mythosociologyMythosociology is the study of knowledge assembled along women's and men's lines of communication. The mythosociological tradition employs a nature-centred approach to social culture in contrast with the human-centred approach of mythology and sociology. Evidence is examined from the oral, artistic and ceremonial traditions developed in ancient times to the modern techniques of written and electronic communication. Human communities emerged with the mythosociological method as celebrated in surviving indigenous traditions.
Women's business and men's business is considered the consequence of progenitor female and mutant male archetypes celebrated in creation mythology. Women's and men's archetypes explain ecological cycles of social culture comprising phases of emergence, emancipation and conclusion evident in the 50,000 year mythosociological record.
Mythosociology achieves objectivity by formulating principles of human behaviour from studies of male and female activity across all species, applied subjectively with humans in situ. Sociologists Ross Eschleman, Barbara Cashion and Lawrence Basirico (1993:63) suggest the study of human social behavior and society presents a particular problem of observer bias, since "sociologists are part of the societies they observe, which makes it extremely difficult for them to prevent bias from affecting their perceptions". The mythosociological solution is to broaden the basis of inquiry, a method Russian scientist Ivan Pavlov (1849-1936) adopted with the analysis of canine behavior in the understanding of linkage between stimulus and response which gave insight into the human mind.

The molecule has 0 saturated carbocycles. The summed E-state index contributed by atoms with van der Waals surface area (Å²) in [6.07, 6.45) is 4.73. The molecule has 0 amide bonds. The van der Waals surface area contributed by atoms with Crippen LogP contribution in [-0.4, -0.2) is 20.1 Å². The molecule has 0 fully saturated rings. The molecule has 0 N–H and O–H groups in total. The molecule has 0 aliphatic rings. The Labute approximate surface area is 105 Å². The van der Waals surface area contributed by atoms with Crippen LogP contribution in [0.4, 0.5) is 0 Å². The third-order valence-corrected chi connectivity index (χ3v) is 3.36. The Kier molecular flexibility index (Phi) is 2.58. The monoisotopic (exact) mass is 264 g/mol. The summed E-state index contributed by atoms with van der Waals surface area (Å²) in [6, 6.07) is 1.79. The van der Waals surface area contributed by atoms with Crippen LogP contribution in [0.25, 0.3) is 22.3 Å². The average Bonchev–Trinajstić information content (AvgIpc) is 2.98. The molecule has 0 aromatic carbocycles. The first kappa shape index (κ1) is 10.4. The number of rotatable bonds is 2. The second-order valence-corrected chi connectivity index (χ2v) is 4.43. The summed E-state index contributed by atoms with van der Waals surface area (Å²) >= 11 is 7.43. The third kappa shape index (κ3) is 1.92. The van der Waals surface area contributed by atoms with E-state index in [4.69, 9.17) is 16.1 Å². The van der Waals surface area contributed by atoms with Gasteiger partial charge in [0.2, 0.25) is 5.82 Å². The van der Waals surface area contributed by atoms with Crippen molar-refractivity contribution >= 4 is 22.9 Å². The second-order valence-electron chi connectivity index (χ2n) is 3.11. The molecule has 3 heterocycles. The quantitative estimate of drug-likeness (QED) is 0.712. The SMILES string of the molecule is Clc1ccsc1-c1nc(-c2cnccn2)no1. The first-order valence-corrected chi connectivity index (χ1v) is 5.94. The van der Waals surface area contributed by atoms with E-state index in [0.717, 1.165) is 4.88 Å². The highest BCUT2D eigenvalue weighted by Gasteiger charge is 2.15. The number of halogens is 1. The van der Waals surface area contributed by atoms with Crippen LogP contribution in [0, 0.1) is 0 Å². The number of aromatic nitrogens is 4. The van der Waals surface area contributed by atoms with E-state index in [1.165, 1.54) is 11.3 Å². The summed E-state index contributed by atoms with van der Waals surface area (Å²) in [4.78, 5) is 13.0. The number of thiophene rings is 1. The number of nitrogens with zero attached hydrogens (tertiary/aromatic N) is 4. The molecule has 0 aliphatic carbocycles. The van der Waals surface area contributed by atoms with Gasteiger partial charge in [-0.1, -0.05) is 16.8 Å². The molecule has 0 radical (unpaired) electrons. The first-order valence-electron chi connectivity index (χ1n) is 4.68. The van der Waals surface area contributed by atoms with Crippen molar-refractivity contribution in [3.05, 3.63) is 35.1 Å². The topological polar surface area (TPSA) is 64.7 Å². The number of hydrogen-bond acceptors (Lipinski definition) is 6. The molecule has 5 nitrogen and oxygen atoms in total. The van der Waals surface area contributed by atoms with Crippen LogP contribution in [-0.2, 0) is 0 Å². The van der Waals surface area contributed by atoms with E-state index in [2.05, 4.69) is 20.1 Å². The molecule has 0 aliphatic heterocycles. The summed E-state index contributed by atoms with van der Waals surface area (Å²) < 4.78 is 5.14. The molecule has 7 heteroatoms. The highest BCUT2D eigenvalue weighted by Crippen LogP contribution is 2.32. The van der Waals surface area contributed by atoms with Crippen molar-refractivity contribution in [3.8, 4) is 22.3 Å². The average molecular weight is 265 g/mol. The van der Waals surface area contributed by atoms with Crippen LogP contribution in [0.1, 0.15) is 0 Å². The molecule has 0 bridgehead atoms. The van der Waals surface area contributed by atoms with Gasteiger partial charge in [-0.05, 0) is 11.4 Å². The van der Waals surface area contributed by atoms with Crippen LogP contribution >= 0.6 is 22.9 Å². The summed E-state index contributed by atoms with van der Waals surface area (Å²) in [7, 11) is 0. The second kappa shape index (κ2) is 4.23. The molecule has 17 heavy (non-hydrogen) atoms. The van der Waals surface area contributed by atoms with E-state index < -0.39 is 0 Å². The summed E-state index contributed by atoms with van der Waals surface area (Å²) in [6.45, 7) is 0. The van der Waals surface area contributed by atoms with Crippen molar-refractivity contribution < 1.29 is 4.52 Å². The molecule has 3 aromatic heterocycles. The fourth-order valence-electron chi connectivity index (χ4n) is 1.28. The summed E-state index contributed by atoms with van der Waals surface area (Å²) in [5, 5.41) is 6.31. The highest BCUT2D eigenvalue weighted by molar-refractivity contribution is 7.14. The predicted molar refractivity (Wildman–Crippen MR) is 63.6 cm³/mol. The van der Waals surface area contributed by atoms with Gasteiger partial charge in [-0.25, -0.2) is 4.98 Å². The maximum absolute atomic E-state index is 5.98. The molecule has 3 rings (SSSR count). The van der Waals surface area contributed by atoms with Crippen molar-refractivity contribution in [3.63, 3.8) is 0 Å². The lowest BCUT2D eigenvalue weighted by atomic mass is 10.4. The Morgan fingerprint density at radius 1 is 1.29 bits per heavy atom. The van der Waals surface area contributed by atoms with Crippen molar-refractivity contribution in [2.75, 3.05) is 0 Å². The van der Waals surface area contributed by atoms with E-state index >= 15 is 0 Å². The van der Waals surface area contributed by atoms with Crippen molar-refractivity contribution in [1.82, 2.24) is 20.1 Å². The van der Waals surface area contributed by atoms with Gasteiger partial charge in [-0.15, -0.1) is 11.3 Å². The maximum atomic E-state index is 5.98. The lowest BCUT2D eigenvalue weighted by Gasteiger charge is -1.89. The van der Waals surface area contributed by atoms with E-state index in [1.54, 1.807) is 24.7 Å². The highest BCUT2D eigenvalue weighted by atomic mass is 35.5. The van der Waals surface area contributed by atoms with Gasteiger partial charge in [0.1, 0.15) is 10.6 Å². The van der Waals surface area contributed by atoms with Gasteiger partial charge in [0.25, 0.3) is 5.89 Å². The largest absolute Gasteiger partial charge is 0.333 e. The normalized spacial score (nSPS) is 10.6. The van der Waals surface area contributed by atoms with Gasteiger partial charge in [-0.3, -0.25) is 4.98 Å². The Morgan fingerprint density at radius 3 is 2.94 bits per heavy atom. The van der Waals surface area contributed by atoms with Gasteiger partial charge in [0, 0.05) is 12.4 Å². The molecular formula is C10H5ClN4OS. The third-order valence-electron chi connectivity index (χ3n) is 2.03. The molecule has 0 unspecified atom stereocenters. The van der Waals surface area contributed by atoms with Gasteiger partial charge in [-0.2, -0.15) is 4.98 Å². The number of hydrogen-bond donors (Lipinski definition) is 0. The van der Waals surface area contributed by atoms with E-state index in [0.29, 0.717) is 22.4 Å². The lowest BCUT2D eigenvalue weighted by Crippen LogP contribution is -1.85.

The inclusion of principles of social behavior in nature in the study of human and society, the nature-centred approach, optimises objectivity. Application of the mythosociological method in studies of religion, sociology, law, anthropology and the ancient record of Arnhem Land rock art in northern Australia gives insight into the nature-centred world view.
From mythosociological origins, social theory became human-centred under the influence of cycles of social culture corresponding with phases of patriarchy, emancipation and collapse as with the rise and fall of Ancient Egypt, Ancient Greece, Rome, the Renaissance and Industrialisation. As cross-cultural researcher John Mitchell (1975:6) suggests, "[c]ivilisation is created by men in defiance of human nature". Mythology and sociology consider human behavior apart from behavior in the natural world. Mortimer Adler (1978:7) explains the view of the Greek philosopher, Aristotle (384-322BC).
"In the scale of natural things, the animate is a higher form of existence than the inanimate; animals are a higher form of life than plants; and human life is the highest form of life on earth."
An emerging cycle of globalisation offers the opportunity of a return to the nature-centred approach informing the provision of sustainable global governance. Human-centred analysis corresponds with the social agenda of the analyst, the bane of social theory. Mythosociology restores scientific validity to social theory from which principles of behavior can be determined and applied for the benefit of all, above and beyond personal interest.
References:Women and Men:Eschleman, Ross J.; Cashion, Barbara G.; and Basirico, Lawrence A. (1993) Sociology - an introduction. 4th edition. New York: Harper Collins.Men:Adler, Mortimer J. (1978) Aristotle for Everybody. New York: MacMillan.Mitchell, John (1975) The Earth Spirit - Its Ways, Shrines and Mysteries. London: Thames and Hudson.2mf.netcopyright brigitte unicorn and philip mckeon 2004-10 ... updated april,2010